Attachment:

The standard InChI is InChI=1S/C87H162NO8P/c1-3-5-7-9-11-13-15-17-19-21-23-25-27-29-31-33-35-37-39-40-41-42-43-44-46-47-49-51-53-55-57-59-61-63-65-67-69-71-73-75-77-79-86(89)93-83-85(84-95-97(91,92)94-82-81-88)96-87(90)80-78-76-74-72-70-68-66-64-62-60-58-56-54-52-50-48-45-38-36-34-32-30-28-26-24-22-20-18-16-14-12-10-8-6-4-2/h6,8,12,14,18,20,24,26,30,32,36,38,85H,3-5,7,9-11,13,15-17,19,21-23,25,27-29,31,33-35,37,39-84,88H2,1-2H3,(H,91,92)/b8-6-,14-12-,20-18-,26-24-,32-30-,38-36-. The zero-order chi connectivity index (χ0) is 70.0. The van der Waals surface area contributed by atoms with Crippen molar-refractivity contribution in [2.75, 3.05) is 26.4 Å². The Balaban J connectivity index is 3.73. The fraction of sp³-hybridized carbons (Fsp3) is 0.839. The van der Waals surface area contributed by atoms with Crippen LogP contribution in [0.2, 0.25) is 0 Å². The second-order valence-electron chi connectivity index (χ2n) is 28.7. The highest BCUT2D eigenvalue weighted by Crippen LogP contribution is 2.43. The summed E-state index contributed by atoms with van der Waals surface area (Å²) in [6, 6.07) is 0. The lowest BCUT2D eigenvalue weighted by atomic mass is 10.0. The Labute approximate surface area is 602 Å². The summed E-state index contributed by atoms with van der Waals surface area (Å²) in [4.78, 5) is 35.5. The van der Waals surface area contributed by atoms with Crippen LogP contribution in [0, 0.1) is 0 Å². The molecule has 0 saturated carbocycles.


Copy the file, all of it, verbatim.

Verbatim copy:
The standard InChI is InChI=1S/C87H162NO8P/c1-3-5-7-9-11-13-15-17-19-21-23-25-27-29-31-33-35-37-39-40-41-42-43-44-46-47-49-51-53-55-57-59-61-63-65-67-69-71-73-75-77-79-86(89)93-83-85(84-95-97(91,92)94-82-81-88)96-87(90)80-78-76-74-72-70-68-66-64-62-60-58-56-54-52-50-48-45-38-36-34-32-30-28-26-24-22-20-18-16-14-12-10-8-6-4-2/h6,8,12,14,18,20,24,26,30,32,36,38,85H,3-5,7,9-11,13,15-17,19,21-23,25,27-29,31,33-35,37,39-84,88H2,1-2H3,(H,91,92)/b8-6-,14-12-,20-18-,26-24-,32-30-,38-36-. The zero-order chi connectivity index (χ0) is 70.0. The van der Waals surface area contributed by atoms with Crippen molar-refractivity contribution in [2.75, 3.05) is 26.4 Å². The Balaban J connectivity index is 3.73. The fraction of sp³-hybridized carbons (Fsp3) is 0.839. The van der Waals surface area contributed by atoms with Crippen LogP contribution in [0.2, 0.25) is 0 Å². The second-order valence-electron chi connectivity index (χ2n) is 28.7. The highest BCUT2D eigenvalue weighted by Crippen LogP contribution is 2.43. The summed E-state index contributed by atoms with van der Waals surface area (Å²) in [6, 6.07) is 0. The lowest BCUT2D eigenvalue weighted by atomic mass is 10.0. The Labute approximate surface area is 602 Å². The summed E-state index contributed by atoms with van der Waals surface area (Å²) in [4.78, 5) is 35.5. The van der Waals surface area contributed by atoms with Crippen LogP contribution in [0, 0.1) is 0 Å². The molecule has 0 saturated carbocycles.